VIP culture necessitates policy reform: Iftekharuzzaman

Shahin Akhter | Published: 03:18, Aug 09,2019 | Updated: 17:54, Aug 14,2019

 
 

Iftekharuzzaman

Transparency International Bangladesh executive director Iftekharuzzaman said that the term VIP referred to individuals who were treated with special importance compared with ordinary people because of their position.

Nothing unique to Bangladesh, a VIP is commonly perceived in many parts of the world to be a person of great influence or prestige, he says.

Iftekharuzzaman argued that VIPs were high-level public representatives or public officials who enjoyed some special privileges due to the entrusted power and responsibility exercised in public interest.

In an ideal world a VIP enjoyed the privileges for the high-level services she or he delivered in public interest, he said and added that a VIP is expected to command dignity, respect and credibility in the eyes of the public for the importance and the manner in which the entrusted power was exercised.

He added that the privileges granted to a VIP were supposed to be earned and deserved, not usurped and abused.

All privileges enjoyed by VIPs entail costs for people at large in many different ways, some of which were quantifiable while others were immeasurable, he said.

‘Unfortunately, however, abuse of power by a section of the VIPs in many different ways in the name of privileges and entitlements to the extent of adversely affecting basic rights of common people had demonised the concept of VIP in Bangladesh,’ Iftekharuzzaman observed.

He said as a result of such abuse, the scope for common people’s access to constitutionally and legally guaranteed rights and services was often restricted. Free movement by road and other means of public transport were affected, as were public safety, security and even right to life.

He mentioned that the tragic death of Titas Ghosh on July 25, 2019 when the Ferry Cumilla,  on which an ambulance carrying the young school student, waited for three hours for a joint secretary to arrive, symbolises how the common people could be deprived of even the right to life due to indiscriminate abuse of the status of the VIP.

‘It also shows a blatant lack of accountability and abuse of perceived privileges associated with VIP-hood,’ he said.

The executive director of TIB also added that among factors that exacerbate already unbearable traffic congestion of Dhaka city was the so-called VIP movement.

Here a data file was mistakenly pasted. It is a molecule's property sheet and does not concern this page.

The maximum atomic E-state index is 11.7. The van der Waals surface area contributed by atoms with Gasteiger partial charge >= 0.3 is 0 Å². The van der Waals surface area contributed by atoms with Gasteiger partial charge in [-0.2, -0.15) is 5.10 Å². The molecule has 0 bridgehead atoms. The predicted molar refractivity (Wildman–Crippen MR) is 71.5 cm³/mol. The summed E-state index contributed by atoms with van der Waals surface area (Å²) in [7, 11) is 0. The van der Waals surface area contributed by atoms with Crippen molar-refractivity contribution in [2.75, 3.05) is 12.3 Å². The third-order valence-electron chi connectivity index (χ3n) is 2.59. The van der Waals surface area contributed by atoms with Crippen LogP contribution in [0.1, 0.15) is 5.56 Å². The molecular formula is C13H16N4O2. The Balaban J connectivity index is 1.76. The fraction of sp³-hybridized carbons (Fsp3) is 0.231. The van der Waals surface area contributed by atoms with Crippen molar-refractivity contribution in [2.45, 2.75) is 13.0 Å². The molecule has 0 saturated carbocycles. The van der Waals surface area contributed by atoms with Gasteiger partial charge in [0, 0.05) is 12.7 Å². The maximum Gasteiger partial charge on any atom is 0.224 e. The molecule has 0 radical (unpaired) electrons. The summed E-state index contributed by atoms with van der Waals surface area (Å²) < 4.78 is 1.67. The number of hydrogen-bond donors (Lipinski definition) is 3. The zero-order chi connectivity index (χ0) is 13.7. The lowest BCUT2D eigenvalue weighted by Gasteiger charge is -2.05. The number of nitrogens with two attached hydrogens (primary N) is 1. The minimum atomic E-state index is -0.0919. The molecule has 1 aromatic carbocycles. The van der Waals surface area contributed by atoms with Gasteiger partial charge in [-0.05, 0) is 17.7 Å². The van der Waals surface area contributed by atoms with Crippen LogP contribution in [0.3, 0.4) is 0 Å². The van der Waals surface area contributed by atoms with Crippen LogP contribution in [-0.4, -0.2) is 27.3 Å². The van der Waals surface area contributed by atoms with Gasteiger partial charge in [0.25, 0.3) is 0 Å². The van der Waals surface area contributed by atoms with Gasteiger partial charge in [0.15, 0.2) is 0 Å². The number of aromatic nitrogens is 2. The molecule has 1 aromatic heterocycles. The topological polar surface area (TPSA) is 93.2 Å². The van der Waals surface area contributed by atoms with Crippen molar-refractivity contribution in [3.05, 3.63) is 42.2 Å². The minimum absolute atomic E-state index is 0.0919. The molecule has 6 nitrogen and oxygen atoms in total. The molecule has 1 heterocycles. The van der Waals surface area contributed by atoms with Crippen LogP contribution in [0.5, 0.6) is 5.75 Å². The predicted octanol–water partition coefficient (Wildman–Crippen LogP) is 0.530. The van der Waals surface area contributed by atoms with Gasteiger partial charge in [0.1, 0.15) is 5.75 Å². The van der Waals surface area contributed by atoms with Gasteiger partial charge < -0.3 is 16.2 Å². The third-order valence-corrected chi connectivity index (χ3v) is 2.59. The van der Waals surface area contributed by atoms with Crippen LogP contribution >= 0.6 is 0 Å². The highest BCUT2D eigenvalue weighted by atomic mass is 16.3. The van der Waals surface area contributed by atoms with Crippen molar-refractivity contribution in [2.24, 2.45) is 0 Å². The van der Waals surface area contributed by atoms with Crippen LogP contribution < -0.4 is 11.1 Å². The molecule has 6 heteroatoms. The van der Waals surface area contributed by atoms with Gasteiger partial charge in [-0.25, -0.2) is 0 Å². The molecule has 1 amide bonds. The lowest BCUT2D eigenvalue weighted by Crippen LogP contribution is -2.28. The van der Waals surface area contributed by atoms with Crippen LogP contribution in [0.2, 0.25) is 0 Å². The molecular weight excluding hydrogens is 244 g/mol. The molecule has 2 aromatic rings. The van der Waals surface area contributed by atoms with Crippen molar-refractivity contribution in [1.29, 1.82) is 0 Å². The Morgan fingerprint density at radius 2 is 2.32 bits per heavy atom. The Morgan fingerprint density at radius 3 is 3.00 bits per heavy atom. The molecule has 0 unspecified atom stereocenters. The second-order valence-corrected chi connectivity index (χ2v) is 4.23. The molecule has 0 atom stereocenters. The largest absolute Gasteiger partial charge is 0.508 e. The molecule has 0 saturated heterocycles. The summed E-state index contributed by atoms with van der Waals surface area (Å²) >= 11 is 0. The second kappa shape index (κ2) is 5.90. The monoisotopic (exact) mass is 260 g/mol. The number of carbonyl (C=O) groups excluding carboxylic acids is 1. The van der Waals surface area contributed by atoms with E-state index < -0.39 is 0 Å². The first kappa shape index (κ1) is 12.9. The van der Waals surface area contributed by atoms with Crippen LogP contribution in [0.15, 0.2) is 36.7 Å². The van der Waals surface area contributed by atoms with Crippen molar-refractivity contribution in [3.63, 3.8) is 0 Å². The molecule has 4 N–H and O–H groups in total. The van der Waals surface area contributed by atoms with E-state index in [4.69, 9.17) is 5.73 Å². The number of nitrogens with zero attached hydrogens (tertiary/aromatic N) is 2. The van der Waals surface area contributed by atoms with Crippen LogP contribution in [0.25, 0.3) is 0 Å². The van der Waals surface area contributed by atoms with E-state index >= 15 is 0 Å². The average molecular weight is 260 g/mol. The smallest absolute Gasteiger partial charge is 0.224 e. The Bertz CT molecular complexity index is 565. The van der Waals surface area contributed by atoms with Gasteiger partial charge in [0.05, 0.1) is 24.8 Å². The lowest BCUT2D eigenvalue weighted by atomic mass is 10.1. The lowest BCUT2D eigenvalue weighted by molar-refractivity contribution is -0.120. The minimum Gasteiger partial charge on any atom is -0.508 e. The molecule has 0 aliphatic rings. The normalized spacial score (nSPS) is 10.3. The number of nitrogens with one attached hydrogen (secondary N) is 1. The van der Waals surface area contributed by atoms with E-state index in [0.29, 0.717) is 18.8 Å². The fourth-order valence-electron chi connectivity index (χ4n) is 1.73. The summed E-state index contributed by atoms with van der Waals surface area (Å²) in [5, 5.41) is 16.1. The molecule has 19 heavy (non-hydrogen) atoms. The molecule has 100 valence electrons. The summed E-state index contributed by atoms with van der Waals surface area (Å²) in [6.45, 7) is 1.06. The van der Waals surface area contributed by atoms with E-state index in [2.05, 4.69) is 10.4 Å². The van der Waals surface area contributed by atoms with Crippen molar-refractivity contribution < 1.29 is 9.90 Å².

‘There have been reports of students’ failure to reach public examination centre in time due to restriction imposed on public transport to provide priority to the VIPs, the cost of which will never be recovered for the rest of victim’s life,’ he argued.

He added that vehicles with critically ill patients often failed to timely reach hospital needing health care and argued that examples of flights being delayed for VIP passengers were a rather commonplace story.

‘There can be hardly any reason to question the justifications for special privileges including security arrangements of VVIPs like the head of the state or the head of the government who, as the High Court has also observed on July 31, are in a totally different category,’ he said.

Iftekharuzzaman also observed that unrestricted expansion of the scope and methods of enjoying undue privileges by a section of senior officials and political leaders had created a drastically overblown perception of the VIP and the associated privileges undermining the public.

People wrere often forced to associate the term VIP with high-handedness and lordliness, devoid of civility causing indiscriminate hazards in public life including threats to safety and security, he said.

He further added that time was more than ripe now for the relevant authorities to review and specifically define the concept and coverage of the term VIP, the cost of whose privileges were covered by public money and resources.

The contours and categories of privileges and entitlements of the VIPs should also be clearly delineated by adopting a policy on privileges and responsibilities of VIPs, he pointed out.

He said that since in the end it was a burden for the public, the people’s opinion and feedback should be solicited and duly incorporated in the process of development of such a policy.

It should also guarantee ways and means of ensuring accountability in case of violations, he pointed out.

‘There must be specific provisions for effective compensation for any loss of life as in the case of Titas Ghosh and other damages caused to the members of the public,’ he concludes.         

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